Fair Park group says city has failed South Dallas

MIKE McGEE | 8/21/2017, 11:41 a.m.
“This area has been nicknamed ‘Zombieland’ because that’s what’s here due to mental illness, drug abuse, all other kinds of ...
Area resident Tammy Johnston, whose home is within sight distance of the I-45 homeless camp, announced that the city needed to take further steps to protect the alleys in her neighborhood from the homeless who are now beginning to creep in. Mike McGee

The Dallas Examiner

“This area has been nicknamed ‘Zombieland’ because that’s what’s here due to mental illness, drug abuse, all other kinds of illnesses and idiosyncrasies. It’s what we deal with on a daily basis,” said Ibrahim Abdullah of the Masjid Al-Islam Beacon of Light Community Outreach Service Center as he stood within the homeless tent city under Interstate 45 near Fair Park, Aug. 2.

During an announcement that afternoon by a group calling themselves The South Dallas Fair Park Residents and Business Communities, members of the organization gathered in front of the encampment and spoke on the blight, filth and crime that the homeless generated in the neighborhood.

“We are not condemning the people themselves, who are forced by economic and social conditions, who probably because of personal injury, illness and addictions [have] to live outdoors,” began Thomas Muhammad, a business owner who grew up near the freeway, as he read from the organization’s prepared statement.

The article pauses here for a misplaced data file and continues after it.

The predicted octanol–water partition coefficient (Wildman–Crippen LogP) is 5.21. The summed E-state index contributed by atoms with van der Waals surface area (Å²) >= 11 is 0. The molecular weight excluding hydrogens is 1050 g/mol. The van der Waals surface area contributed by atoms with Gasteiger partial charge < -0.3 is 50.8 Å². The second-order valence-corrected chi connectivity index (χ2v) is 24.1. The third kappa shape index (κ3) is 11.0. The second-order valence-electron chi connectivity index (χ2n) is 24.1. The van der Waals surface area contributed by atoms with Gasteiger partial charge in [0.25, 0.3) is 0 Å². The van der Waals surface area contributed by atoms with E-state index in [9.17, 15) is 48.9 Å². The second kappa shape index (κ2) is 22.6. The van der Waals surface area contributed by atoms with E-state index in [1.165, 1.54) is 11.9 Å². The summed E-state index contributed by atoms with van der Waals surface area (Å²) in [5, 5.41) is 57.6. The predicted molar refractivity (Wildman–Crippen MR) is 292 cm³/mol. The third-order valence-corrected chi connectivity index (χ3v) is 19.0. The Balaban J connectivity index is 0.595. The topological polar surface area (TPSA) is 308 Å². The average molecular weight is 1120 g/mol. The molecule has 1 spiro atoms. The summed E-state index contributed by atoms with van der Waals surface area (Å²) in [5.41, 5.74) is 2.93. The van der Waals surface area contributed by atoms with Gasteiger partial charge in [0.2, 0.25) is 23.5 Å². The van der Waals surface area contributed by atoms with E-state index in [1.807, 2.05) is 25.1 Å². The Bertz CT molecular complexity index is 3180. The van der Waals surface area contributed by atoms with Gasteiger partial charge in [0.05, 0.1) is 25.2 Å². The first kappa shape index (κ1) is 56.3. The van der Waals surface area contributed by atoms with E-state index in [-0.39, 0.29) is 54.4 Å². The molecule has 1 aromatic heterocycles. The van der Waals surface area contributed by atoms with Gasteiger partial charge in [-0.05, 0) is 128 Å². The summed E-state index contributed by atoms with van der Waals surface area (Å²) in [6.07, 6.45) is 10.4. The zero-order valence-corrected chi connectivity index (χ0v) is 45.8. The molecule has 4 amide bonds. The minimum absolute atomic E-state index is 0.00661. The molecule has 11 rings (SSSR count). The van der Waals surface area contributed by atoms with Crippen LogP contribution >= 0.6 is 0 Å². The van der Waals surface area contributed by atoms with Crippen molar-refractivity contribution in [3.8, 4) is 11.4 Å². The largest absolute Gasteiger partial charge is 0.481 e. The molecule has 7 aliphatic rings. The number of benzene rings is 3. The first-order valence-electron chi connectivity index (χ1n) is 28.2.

“We are condemning the heartless policies of Dallas City Hall, which subsidize developers to gentrify the inner city, but can’t find enough resources to help people off the street,” he continued.

The organization, loosely formed of faith and city leaders, business owners and residents, spoke out on the ineffectiveness of the city’s plan for the homeless – a population that is 58 percent African American, per the 2017 Point-In-Time Homeless Count released in January – which they claimed led to the further spreading of homelessness into business districts and neighborhoods, bringing lawlessness, panhandling, fear and squalor.

Muhammad also expressed that those displaced and living under I-45 were themselves living in “inhumane and continued deteriorating conditions.”

Unexpectedly during the announcement, one apparently mentally impaired denizen of the tent city appeared over a small rise, carrying a car wash spray nozzle in the manner of a rifle and a Chuppa Company knife in her raised left hand. She moved in closer to the assembly with little notice, the advocates focused on their message and the media concentrated on the announcement.

The unnamed woman had the opportunity to move close behind former City Councilwoman Carolyn R. Davis and eventually walked directly between the surprised speakers and onlookers as DPD Corporal B. Ledezma followed closely. The officer was able to quickly disarm the woman, who was then arrested with no further violence. Yet, it was the actions of the unidentified indigent woman who lived in the camp that bore witness to the reality of Muhammad’s message.

“It is a health hazard. It is a crime-infested place that has increased the criminal activity in our neighborhood,” said Tammy Johnston, president of the South Boulevard-Park Row Neighborhood Association about the blemish the tent city has created for locals. “We have people camping out in our alleyways behind our homes.”

In consideration of the conditions that breed such dangerous situations, the advocates suggested four points of change the city needs to engage when dealing with the homeless where current efforts have failed.

Closing the enclave itself was considered a top priority for the group. As Abdullah gestured towards support columns of the overpass, there were posted signs that warned litterers and trespassers of fines and arrest and wording that urged residents to call TxDOT in case of an emergency.